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The Forty Four: The Martyrs of the English College Rome

 Contents - May 2002AD2000 May 2002 - Buy a copy now
Editorial: A moral challenge for society - Peter Westmore
Liturgy: New edition of the Roman Missal released: vernacular translations to come - Michael Gilchrist
News: The Church Around the World
Catholicism in Australia: facing the challenges of Western secularism - Archbishop George Pell
General absolutions continue in the Toowoomba Diocese - Michael Gilchrist
US Jesuits' action against Father Fessio sparks worldwide protests - AD2000 Report
US research puts clerical sex-abuse in perspective - Philip Jenkins
Gregorian Chant's new lease of life in Brisbane - AD2000 Report
'The Resurrection in the university' - IMCSA National Conference in Sydney - Nicholas Rynne
Letters: Hymns (letter) - David Schutz
Letters: Farewell Mass for Fr Des Byrne (letter) - Barry O'Brien
Letters: Priestly formation (letter) - Cyril Drew
Letters: Liturgical abuses (letter) - Name and Address Supplied
Letters: Decline of the faith (letter) - Brian Carter
Letters: Christian principles (letter) - Errol P. Duke
Letters: Transubstantiation (letter) - Fr G.H. Duggan SM
Letters: Correct Greek (letter) - Fr J.B. Cotter
Letters: Need for prayer (letter) - Kevin Pitt
Letters: Harry Potter? (letter) - John F. Doherty
Poetry: Two Loves - John Meston
Books: Demons and Democrats: 1950s Labor at the Crossroads, by Gavan Duffy - Anthony Cappello (reviewer)
Books: The Forty Four: The Martyrs of the English College Rome - Christopher Quinn (reviewer)
Books: Beyond Gay, by David Morrison - John S. Webster
Books: Pedophiles and Priests: Anatomy of a Contemporary Crisis, by Philip Jenkins - David Ross (reviewer)
Books: Prove It! Church, by Amy Welborn - Bill Muehlenberg (reviewer)
Books: Father Ian Falconer's Latin Course - Ken Bayliss (reviewer)
Books: New Titles from AD Books
Reflection: The Ascension: climax of Our Lord's life on earth - Fr Ian Falconer SJ

THE FORTY FOUR: The Martyrs of the English College Rome
(Saint Michael's Abbey Press, PO Box 180, Sumner Park Qld 4074, tel 07-3279 4915, 2000, 80pp, $47.20 plus $4.40 postage).

In 1581 the Venerable English College in Rome was described in a sermon as "the Pontifical Seminary of Martyrs." Its student-priests knew well that when they returned to Protestant England as Catholic priests, martyrdom was highly probable.

Students of the English College have compiled this book to commemorate the principal forty-four such, martyred between 1581-1679.

A short biography by one of six contributors, albeit of markedly differing style, is afforded each martyr. Whilst historically reliable, they do not pretend to be comprehensive: this would require several full-length biographies. However each - and this is the book's genius - allows readers to witness for themself the heroic willingness with which these men remained true to the Catholic faith unto death in spite of most gruesome suffering and torture.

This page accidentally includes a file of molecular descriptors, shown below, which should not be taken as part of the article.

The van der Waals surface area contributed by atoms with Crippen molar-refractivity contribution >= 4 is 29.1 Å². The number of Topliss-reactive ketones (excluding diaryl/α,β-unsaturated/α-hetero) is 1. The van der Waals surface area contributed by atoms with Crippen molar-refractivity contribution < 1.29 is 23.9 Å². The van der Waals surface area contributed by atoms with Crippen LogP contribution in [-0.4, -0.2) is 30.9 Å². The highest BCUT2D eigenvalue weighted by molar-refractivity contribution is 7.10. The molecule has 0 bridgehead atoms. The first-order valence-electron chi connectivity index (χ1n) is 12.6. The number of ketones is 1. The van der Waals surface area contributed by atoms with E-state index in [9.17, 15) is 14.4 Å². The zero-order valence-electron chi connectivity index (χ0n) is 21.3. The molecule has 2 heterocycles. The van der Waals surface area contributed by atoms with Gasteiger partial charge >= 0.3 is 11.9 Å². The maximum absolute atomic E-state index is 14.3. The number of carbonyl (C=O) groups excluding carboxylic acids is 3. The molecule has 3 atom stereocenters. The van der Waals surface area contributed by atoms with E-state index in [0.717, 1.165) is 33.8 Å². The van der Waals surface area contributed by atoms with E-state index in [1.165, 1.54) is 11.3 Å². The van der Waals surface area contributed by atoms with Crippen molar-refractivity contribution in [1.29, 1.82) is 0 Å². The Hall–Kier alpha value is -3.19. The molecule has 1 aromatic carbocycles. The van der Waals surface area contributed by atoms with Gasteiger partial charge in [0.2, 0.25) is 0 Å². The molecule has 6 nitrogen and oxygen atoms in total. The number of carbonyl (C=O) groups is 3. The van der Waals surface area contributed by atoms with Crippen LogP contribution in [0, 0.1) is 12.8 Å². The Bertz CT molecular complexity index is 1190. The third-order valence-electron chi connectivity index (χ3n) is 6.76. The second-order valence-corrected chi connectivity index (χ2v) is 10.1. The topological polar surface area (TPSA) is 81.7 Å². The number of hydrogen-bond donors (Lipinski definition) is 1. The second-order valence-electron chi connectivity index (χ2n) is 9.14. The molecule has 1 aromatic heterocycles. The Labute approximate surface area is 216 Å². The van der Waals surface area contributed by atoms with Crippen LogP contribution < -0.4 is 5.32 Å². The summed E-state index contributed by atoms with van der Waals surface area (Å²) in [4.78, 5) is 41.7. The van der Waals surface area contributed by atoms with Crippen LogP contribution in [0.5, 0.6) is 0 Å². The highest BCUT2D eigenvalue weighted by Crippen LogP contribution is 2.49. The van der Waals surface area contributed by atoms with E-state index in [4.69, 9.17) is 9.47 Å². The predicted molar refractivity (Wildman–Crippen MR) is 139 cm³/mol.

Final address

The martyrs themselves speak on the pages of this book. From the gallowside we hear Saint Ralph Sherwin declare: "If to be a Catholic only, if to be a perfect Catholic, is to be a traitor, then I am a traitor." We have Saint Eustace White's final words to the crowd gathered for his execution at Tyburn: "If I had never so many lives, I would think them very few to bestow upon your Tyburns to defend my religion. I wish I had a great many more than one, you should have them all one after another."

And the final address of Saint David Lewis: "Friends, be firm of your faith, avoid mortal sin by frequenting the sacraments of Holy Church, patiently bear your persecutions and afflictions, forgive your enemies; your sufferings are great, I say be firm in your faith to the end, yea, even to death." These are but few.

Its presentation, the contemporary illustrations which enhance these accounts, the calendar of martyrdoms, the index and marker ribbon, all make The Forty Four a most useful devotional book. This hand-crafted volume, printed, sewn and bound by monks, is but one example of the renaissance of traditional monastic life taking place at England's Farnborough Abbey. In itself it is a beautiful work.

But it is more. It is, in the words of the preface by Mother McMonagle of Tyburn Convent, a timely reminder of "bedrock Christian reality, [of] the fact of martyrdom in its starkly violent and heroic reality, [of] heroism shorn of every vestige of glamour." To that end it is truly valuable.

Christopher Quinn is a Catholic journalist working in Europe.

Reprinted from AD2000 Vol 15 No 4 (May 2002), p. 17

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